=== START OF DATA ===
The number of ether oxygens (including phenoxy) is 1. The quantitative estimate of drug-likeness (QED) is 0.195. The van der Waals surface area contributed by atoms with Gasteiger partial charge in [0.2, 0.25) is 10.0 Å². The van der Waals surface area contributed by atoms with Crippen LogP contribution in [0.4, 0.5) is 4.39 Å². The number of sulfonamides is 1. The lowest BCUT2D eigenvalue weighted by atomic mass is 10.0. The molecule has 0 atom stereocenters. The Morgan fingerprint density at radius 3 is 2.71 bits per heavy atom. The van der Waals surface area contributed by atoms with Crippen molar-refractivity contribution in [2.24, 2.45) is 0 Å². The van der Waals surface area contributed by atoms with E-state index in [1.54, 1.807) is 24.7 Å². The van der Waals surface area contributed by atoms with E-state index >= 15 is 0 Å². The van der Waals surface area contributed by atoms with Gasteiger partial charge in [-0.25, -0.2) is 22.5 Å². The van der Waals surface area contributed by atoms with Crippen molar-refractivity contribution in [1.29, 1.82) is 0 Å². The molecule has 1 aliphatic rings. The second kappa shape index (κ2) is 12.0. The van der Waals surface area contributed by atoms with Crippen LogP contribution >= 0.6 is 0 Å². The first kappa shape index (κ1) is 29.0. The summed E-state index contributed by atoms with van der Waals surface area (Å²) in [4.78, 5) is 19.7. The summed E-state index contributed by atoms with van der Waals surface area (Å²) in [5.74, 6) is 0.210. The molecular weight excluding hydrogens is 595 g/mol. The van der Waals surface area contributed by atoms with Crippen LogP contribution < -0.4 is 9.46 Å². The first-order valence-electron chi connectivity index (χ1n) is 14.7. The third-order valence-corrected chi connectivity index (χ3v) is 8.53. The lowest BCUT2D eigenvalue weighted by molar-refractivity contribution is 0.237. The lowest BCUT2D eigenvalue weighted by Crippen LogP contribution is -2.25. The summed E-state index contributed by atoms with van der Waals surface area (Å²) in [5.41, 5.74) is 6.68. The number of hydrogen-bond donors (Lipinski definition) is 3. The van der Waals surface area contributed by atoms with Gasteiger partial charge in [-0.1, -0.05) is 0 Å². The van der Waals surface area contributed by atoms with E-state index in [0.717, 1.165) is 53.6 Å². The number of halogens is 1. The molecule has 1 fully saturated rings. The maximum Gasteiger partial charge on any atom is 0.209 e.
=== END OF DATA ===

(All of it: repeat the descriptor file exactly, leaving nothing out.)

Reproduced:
The number of ether oxygens (including phenoxy) is 1. The quantitative estimate of drug-likeness (QED) is 0.195. The van der Waals surface area contributed by atoms with Gasteiger partial charge in [0.2, 0.25) is 10.0 Å². The van der Waals surface area contributed by atoms with Crippen LogP contribution in [0.4, 0.5) is 4.39 Å². The number of sulfonamides is 1. The lowest BCUT2D eigenvalue weighted by atomic mass is 10.0. The molecule has 0 atom stereocenters. The Morgan fingerprint density at radius 3 is 2.71 bits per heavy atom. The van der Waals surface area contributed by atoms with Crippen molar-refractivity contribution in [2.24, 2.45) is 0 Å². The van der Waals surface area contributed by atoms with E-state index in [1.54, 1.807) is 24.7 Å². The van der Waals surface area contributed by atoms with E-state index >= 15 is 0 Å². The van der Waals surface area contributed by atoms with Gasteiger partial charge in [-0.25, -0.2) is 22.5 Å². The van der Waals surface area contributed by atoms with Crippen molar-refractivity contribution in [1.29, 1.82) is 0 Å². The molecule has 1 aliphatic rings. The second kappa shape index (κ2) is 12.0. The van der Waals surface area contributed by atoms with Crippen LogP contribution >= 0.6 is 0 Å². The first kappa shape index (κ1) is 29.0. The summed E-state index contributed by atoms with van der Waals surface area (Å²) in [4.78, 5) is 19.7. The summed E-state index contributed by atoms with van der Waals surface area (Å²) in [5.74, 6) is 0.210. The molecular weight excluding hydrogens is 595 g/mol. The van der Waals surface area contributed by atoms with Crippen LogP contribution < -0.4 is 9.46 Å². The first-order valence-electron chi connectivity index (χ1n) is 14.7. The third-order valence-corrected chi connectivity index (χ3v) is 8.53. The lowest BCUT2D eigenvalue weighted by molar-refractivity contribution is 0.237. The lowest BCUT2D eigenvalue weighted by Crippen LogP contribution is -2.25. The summed E-state index contributed by atoms with van der Waals surface area (Å²) in [5.41, 5.74) is 6.68. The number of hydrogen-bond donors (Lipinski definition) is 3. The van der Waals surface area contributed by atoms with Gasteiger partial charge in [-0.1, -0.05) is 0 Å². The van der Waals surface area contributed by atoms with E-state index in [0.717, 1.165) is 53.6 Å². The number of halogens is 1. The molecule has 1 fully saturated rings. The maximum Gasteiger partial charge on any atom is 0.209 e.